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Welfare Reform on the Web (January 2005): Education - Overseas

EDUCATION OF GIFTED AND TALENTED CHILDREN: WHAT'S GOING ON IN CHINA

W. Yang

Gifted Education International, vol.18, 2004, p.313-325

Paper summarises the history of gifted education in China. It then describes the Chinese conception of giftedness, procedures for the identification of gifted children and special programmes for them. These include Key Point Schools which receive enhanced funding, youth classes at universities, summer camps, Olympic Schools, Children's Palaces offering enrichment programmes, and special schools for children talented in a particular domain.

EDUCATION REFORM POLICIES AND CLASSROOM TEACHING IN SOUTH KOREA

J.W. Kim

International Studies in Sociology of Education, vol.14, 2004, p.125-145

Argues that education reforms in Korea since 1995 have led to teacher frustration and demoralisation. They have been introduced with insufficient funding and have led to an increase in teachers' workloads while at the same time deskilling them.

HELPING CHILDREN LEFT BEHIND: STATE AID AND PURSUIT OF EDUCATIONAL EQUITY

J. Yinger (ed)

Cambridge, Mass.: MIT Press, 2004

This book presets a timely study of education finance policy in the United States. The case studies of five states that reformed their public school funding highlight the technical and policy issues that face state aid systems under reform. Economists and policy analysts contribute articles on how best to design programmes that promote student achievement and educational equity alongside efficient school finance systems.

POVERTY AND SCHOOLING IN THE U.S.: CONTEXTS AND CONSEQUENCES

S. Books

Mahwah, N.J: Lawrence Erlbaum Associates, 2004

Poverty is an educational issue because it affects children's physical, emotional, and cognitive development. Especially in current times, taken-for-granted ideas about poverty and poor children must be scrutinized and reconsidered. That is the goal of this work. The book:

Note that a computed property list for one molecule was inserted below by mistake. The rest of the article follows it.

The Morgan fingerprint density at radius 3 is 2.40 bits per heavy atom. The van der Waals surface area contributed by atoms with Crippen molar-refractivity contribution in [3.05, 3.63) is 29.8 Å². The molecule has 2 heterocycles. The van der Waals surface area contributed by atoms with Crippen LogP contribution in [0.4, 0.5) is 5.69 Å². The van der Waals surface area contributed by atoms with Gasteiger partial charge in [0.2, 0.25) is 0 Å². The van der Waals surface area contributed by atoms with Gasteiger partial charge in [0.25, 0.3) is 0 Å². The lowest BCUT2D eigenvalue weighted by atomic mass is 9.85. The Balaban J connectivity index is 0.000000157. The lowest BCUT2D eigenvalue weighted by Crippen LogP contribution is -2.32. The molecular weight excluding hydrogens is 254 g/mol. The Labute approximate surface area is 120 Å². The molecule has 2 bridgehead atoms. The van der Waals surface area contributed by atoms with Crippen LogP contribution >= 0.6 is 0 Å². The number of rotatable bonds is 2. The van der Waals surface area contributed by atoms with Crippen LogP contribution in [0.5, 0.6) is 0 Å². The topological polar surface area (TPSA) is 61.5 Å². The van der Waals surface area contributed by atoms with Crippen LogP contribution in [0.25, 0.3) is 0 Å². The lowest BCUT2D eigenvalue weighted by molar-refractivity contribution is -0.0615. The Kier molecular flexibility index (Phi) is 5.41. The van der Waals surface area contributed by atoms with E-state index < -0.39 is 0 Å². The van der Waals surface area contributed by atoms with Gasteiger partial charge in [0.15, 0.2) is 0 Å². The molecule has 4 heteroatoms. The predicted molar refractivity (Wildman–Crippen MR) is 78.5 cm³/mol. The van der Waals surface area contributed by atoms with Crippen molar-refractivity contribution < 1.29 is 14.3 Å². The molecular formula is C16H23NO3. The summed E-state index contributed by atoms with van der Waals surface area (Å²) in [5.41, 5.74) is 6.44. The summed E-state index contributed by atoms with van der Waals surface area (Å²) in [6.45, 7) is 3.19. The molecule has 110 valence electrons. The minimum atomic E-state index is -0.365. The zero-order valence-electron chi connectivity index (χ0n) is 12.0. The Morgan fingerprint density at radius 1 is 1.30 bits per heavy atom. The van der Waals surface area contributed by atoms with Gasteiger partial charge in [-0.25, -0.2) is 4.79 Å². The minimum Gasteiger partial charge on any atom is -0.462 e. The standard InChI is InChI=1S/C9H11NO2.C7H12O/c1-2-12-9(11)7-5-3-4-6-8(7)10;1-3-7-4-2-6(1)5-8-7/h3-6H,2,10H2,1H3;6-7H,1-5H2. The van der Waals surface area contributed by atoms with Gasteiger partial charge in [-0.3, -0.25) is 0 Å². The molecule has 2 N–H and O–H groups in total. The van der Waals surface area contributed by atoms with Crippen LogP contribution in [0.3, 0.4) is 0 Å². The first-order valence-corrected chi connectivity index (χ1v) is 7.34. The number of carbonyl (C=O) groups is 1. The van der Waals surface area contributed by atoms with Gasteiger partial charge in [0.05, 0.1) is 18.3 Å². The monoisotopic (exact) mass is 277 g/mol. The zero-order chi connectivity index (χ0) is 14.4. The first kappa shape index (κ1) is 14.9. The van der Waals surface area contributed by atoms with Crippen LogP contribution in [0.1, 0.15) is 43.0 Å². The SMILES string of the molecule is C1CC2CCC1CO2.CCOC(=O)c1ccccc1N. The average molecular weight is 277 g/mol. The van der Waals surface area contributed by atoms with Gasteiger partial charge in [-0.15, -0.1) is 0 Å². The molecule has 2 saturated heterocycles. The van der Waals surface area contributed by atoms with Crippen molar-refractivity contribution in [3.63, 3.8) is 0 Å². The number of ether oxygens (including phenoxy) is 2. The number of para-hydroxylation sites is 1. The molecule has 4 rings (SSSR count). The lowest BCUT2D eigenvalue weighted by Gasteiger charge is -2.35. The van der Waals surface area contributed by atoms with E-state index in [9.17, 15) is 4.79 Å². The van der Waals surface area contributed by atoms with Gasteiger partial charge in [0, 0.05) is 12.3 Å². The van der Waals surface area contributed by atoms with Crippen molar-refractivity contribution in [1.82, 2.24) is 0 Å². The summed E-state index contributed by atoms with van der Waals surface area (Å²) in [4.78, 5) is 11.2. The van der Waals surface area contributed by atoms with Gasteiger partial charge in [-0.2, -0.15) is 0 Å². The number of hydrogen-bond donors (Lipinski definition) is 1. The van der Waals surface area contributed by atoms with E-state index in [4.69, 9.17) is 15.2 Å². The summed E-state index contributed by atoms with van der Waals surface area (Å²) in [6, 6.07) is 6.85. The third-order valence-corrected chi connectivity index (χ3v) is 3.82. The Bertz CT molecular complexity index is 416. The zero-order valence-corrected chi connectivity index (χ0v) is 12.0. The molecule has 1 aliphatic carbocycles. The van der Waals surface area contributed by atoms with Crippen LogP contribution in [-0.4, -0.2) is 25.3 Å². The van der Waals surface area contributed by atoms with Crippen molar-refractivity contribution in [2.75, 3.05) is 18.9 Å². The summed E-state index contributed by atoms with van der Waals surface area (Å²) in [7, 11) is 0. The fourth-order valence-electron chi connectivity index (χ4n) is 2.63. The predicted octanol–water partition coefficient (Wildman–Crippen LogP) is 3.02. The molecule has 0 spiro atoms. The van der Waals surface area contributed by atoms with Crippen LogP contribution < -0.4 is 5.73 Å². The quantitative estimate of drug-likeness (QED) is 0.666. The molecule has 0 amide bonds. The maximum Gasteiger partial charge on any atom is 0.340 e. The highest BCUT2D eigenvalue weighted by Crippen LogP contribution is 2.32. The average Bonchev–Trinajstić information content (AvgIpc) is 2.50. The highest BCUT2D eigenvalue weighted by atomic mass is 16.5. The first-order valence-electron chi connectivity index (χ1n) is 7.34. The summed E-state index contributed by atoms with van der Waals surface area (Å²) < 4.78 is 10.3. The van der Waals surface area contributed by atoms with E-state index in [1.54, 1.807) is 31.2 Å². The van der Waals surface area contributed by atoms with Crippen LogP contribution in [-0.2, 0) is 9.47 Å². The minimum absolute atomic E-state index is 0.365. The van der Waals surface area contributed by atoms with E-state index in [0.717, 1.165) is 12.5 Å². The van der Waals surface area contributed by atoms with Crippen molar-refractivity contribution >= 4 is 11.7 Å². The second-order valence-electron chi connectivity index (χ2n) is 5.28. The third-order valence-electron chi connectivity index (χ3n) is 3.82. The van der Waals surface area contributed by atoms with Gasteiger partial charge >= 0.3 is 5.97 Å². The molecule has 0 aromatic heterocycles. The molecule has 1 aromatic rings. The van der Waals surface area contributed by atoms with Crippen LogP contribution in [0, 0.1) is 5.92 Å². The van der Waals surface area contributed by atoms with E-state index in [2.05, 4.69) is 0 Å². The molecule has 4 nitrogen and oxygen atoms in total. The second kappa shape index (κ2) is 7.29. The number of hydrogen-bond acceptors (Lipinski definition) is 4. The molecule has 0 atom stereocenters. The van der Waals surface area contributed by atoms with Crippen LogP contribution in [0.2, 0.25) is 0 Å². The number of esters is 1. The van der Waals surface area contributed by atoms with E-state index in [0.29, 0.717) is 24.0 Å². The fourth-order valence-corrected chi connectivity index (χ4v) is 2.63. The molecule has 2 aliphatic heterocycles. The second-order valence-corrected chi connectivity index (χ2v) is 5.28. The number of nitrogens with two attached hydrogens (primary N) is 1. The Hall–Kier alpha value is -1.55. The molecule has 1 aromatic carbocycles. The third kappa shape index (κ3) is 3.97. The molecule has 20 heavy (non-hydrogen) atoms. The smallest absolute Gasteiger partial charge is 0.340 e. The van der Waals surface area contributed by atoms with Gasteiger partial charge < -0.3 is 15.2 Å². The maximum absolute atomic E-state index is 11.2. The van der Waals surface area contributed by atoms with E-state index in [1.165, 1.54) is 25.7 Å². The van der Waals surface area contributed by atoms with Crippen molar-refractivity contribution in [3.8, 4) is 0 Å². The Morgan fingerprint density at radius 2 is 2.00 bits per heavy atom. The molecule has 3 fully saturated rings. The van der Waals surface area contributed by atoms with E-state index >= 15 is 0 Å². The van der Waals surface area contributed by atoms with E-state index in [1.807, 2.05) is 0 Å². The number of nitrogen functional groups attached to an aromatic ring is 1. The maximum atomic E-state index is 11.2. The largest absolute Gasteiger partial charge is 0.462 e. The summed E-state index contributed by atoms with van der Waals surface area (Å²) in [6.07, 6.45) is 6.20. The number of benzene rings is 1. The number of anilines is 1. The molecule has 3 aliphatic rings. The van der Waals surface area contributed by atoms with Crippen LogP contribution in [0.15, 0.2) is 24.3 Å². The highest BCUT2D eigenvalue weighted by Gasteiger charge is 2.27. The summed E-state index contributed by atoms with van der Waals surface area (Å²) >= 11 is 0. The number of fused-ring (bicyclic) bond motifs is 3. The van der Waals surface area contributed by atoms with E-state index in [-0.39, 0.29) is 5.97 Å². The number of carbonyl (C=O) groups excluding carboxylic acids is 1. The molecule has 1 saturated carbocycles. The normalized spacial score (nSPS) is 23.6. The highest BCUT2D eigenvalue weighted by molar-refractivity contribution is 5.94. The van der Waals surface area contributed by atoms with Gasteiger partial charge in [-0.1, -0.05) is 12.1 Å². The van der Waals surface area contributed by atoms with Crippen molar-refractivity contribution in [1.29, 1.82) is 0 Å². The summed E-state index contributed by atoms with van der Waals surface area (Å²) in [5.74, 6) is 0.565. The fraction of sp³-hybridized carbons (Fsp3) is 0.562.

• describes what teachers need to know to understand the contexts of poverty and its consequences;
  • provides analysis of the social context of poverty;
  • examines the experience of many children and families living in poverty;
  • documents the demographics of poverty and offers a critique of the U.S. poverty metric;
  • looks at the typical school experience of poor children;
  • considers the consequences of the federal No Child Left Behind Act;
  • offers suggestions about the kind of educational reform that could make a difference in the lives of poor children.

NEW ZEALAND EXAMPLE SHOWS BENEFIT OF EXAMS REFORM PLAN

R. Garner

The Independent, Dec. 3rd 2004, p.19

Article looks at the recent massive reorganisation of the examinations system in New Zealand. New Zealand is the only country pioneering the kind of diploma proposed by the former chief schools inspector, Mike Tomlinson, in his exam reform inquiry, published in October. Though some schools have boycotted the reforms the overall signs from the level one exams, introduced three years ago, are encouraging. More youngsters are staying to gain qualifications and among Maori and Pacific students there has been about a 5 per cent improvement.

RECENT DEVELOPMENTS IN PROVISION OF EDUCATION FOR THE GIFTED & TALENTED (GT) IN INDONESIA

C. Semiawan

Gifted Education International, vol.18, 2004, p.297-300

Many schools in Indonesia are introducing accelerated programmes for gifted and talented children. Article presents an illustrative example of such a programme for language teaching.

STUDENT EXPERIENCES OF WORK PLACEMENT IN SCHOOL-BASED VOCATIONAL PROGRAMS

P.J. Smith, J. Dalton and R. Dolheguy

Education and Training, vol.46, 2004, p.262-268

In Australia, secondary school education is extended to offer significant opportunities for students to engage in vocational learning, using the same national qualification frameworks as the adult education sector. Using a sample of 446 students who had participated in a Vocational Education and Training in School programme, research compares the experiences of students who had undertaken a work placement with those who had not. Results show that participation in a work placement increased students' enjoyment of the programme, and boosted their confidence in gaining employment after leaving school. The work placement also assisted students in deciding whether to stay on at school or to leave.

TRAINING CUBS FOR THE CELTIC TIGER: THE VOLUME PRODUCTION OF TECHNICAL GRADUATES IN THE IRISH EDUCATIONAL SYSTEM.

J. Wickham and G.W. Boucher

Journal of Education and Work, vol.17, 2004, p.377-295

Rapid economic growth in Ireland in the 1990s was due to its success in attracting inward investment from foreign high-technology manufacturing companies. These firms required a steady supply of qualified technical labour. Ireland supplied this through the expansion of one- to two-year certificate and diploma courses at institutes of education.

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